When the surf is roiled or when the current is extremely swift, I opt for rigs with a single hook on a dropper loop. This cuts down on the rig’s drag in such conditions, allows for a more firm placement of the rig, and reduces the need for the amount of lead needed to hold bottom. Single hook float rigs are another option that I use but only rarely. Their main advantage is that they eliminate distractions from crabs, skates, and other scavengers that are bait stealers.
Sinkers may not be an exciting part of your presentation package but they are an essential element in proper presentation. Always use the minimum weight needed to hold bottom to maximize your chances of hooking up; bass and blues will sometimes let a bait go when they feel the resistance of a heavy sinker holding the rig back. That is the most advantageous feature of fish-finder rigs that they let a fish take the bait and run with it before feeling the weight of the sinker. My favorite baitfishing sinker type is the Hatteras, but pyramids will do the job; sputnik sinkers give absolutely the best gripping action in rough water.
I always like to use two rod/ reel combos when baitfishing: a bigger one so one rig can be positioned offshore and a shorter one that can place a bait in tight to the beach. Some days the offshore zone is hot; other days, the fish are in close. Putting rigs in both zones make sense, doubling your odds of finding the fish.
|THE SMELL TEST|
Gamefish have extraordinary eyesight and amazing scent perception: they need those assets in order to feed and to survive. Lures that look like real baitfish outperform just pieces of metal and both hard and soft plastic slabs. Live and cut bait plus assorted lures that give out strong scents mimicking scents of real forage are also going to be more successful in getting the attention of gamefish and attracting them to the point of origin.
BioEdge makes a variety of scents extracted from a wide range of natural baits including bunker, clam, crab, bloodworm, sandworm, eel, mackerel, herring, squid, and shrimp. They’re good for refreshing washed-out baits and even enhancing fresh, unused baits. They have proven to me and others that their scents help to catch fish.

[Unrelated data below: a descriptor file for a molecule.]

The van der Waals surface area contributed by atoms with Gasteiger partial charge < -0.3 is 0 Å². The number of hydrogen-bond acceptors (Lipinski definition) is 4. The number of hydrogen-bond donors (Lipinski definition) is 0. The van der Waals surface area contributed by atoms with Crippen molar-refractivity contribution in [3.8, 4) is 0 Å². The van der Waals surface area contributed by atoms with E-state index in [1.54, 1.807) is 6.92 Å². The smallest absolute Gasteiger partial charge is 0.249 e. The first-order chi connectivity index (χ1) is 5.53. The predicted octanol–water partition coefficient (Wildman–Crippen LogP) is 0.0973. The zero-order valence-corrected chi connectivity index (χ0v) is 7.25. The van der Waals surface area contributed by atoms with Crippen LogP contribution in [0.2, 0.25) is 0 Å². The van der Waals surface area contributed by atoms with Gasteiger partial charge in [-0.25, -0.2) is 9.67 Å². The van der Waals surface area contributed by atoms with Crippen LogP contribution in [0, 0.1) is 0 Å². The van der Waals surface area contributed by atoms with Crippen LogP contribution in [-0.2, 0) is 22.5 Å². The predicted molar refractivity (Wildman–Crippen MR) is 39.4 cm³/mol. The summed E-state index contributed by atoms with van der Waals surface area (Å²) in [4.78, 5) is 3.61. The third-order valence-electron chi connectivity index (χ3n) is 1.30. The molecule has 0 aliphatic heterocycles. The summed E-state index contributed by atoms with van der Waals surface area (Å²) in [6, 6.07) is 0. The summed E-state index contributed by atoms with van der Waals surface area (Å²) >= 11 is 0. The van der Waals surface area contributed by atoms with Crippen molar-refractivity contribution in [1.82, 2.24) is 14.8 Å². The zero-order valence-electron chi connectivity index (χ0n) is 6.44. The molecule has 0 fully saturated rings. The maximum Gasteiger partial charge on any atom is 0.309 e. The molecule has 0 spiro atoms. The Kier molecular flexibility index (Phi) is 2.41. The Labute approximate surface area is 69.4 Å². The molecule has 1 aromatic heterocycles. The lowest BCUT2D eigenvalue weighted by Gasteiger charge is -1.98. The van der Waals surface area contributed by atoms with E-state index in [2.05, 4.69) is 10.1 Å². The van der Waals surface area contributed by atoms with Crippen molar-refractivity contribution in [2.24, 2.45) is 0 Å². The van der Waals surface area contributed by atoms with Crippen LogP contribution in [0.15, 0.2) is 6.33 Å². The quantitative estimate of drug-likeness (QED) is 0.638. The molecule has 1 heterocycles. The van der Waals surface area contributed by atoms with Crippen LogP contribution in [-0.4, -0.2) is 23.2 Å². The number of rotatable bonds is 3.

BioEdge scents are available in two forms. First, their potions come in 2-ounce plastic squirt bottles that can be used to apply on live or cut bait, flies, soft plastics, and even sinkers. Soft plastics marinated in a potion slowly release their scents while being fished. The second scent option is with their wands, which resemble glue sticks in both appearance and function; they can be used to quickly and easily coat metal, bucktail or hard plastic lures – and
Learn more at www.bioedgefishing.com.
Even though fresh bunker baits put out great scent trails, eventually they wash out, and their aroma streams are not as strong. It is a good idea to check and preferably replace bunker baits every 15 or 20 minutes or so to keep scent trails flowing – and to increase your odds of striped bass and bluefish finding your baits. Ideally, replacing washed-out baits with fresh ones is best but you can also refresh some baits and reuse them. As long as used baits still have reasonable substance to them, they can be soaked for 10 minutes or so in bunker oil sold at bait shops and reused.
Nothing should be wasted when you purchase fresh moss bunkers. The prime pieces work their magic as baits but the leftovers – the tail and guts – can also be used. The scraps and remnants can serve almost like chum if you can place them near a close-to-shore rig. Some baitfishing old-timers even use a rubber-band or tie to attach the guts to their bait rigs to create an even stronger scent flow. This may not be a mainstream technique but it works.
Another unorthodox tactic is to attach a small sponge – about the size of a dime – to the eyes of your hooks and then apply one of the new natural scents to the sponge. You might want to even experiment with putting some scent juice on your rig sinkers, or adding a small sponge to the sinker clip to which you can apply scent potion.
These may be unusual ways to put out a scent trail but if they help gamefish to find your rigs, who cares? Gamefish love fresh bunker; any enhancement of their natural attraction is just a plus.